I’m currently in the process of re-reading many of the graphic novels that I bought in the 90s and have been on my shelves since then. Right now, I’m in the middle of Paul Chadwick’s Concrete and wanted to share with you how wonderful this series was.
I don’t think there’s any other book amongst my graphic collection that is more humanistic than this one. If you’ve never heard of Concrete (fairly likely), then here is the pitch: a young man, promising senatorial speechwriter is abducted by aliens while on a camping trip. His brain is transplanted into a rocky, super powerful body. He manages to escape and, with the help of his former boss, gets enrolled in a scientific program by the US government to examine this first ever example of alien technology. He gets bored at the confinement though, tries to escape but fails. The government realises they can’t hold him in forever, and he strikes a deal: he is presented to the public as the sole surviving cyborg of a failed experimental program. A marketing campaign is thrown to promote him as a benign buffoon, in the hope that he will soon be forgotten by conspiracy theorists.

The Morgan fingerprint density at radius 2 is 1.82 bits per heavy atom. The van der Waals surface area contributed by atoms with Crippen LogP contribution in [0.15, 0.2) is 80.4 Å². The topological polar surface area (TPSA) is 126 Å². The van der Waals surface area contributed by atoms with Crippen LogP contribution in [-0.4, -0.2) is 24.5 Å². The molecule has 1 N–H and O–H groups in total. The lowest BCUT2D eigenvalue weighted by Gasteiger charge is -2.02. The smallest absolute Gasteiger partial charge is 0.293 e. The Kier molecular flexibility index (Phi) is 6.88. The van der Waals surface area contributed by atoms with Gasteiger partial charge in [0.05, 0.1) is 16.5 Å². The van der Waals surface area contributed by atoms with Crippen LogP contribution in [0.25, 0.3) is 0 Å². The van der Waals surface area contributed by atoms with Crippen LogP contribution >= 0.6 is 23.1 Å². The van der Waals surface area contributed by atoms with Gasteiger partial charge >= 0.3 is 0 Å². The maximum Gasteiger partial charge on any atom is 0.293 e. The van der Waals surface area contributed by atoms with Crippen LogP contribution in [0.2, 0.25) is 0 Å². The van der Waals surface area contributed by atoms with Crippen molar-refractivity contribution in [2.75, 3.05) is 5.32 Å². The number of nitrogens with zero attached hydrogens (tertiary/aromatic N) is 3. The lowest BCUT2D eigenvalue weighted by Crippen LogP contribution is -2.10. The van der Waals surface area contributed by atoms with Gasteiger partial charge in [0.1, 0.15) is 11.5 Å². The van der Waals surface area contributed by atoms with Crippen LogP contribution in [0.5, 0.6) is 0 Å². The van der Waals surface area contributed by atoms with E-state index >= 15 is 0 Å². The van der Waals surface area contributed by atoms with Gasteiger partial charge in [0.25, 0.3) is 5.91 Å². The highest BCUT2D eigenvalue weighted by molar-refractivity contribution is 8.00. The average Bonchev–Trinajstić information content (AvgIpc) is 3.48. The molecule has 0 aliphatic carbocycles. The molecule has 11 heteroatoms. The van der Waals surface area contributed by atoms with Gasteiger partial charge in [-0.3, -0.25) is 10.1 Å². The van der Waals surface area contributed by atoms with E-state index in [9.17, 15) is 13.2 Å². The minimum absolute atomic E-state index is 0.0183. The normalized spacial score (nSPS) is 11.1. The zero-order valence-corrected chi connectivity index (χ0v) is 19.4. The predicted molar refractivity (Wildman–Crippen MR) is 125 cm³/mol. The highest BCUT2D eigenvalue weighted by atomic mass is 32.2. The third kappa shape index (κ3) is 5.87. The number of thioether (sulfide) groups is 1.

With a typical super-hero like premisce, Concrete is in fast the anti-thesis of a superhero story, the story of a man whose new body opens a world of possibilities, and makes him… much less than a man. Concrete wants to use his powerhouse body to “make a difference” (cross the Atlantic swimming, save a family of farmers from bankruptcy, build a footbridge in Nepal for an isolated village…) but doesn’t really know what making a difference means. He lives with his assistant Larry and the government biologist Maureen (who he’s madly in love with.)
It’s moving, funny, powerful and most of all (as I said above) humanistic. Concrete is a wonderful observation of our quirky society by an outsider who used to be an insider.
I’ve fallen in love with this series again. And I heartily recommend it.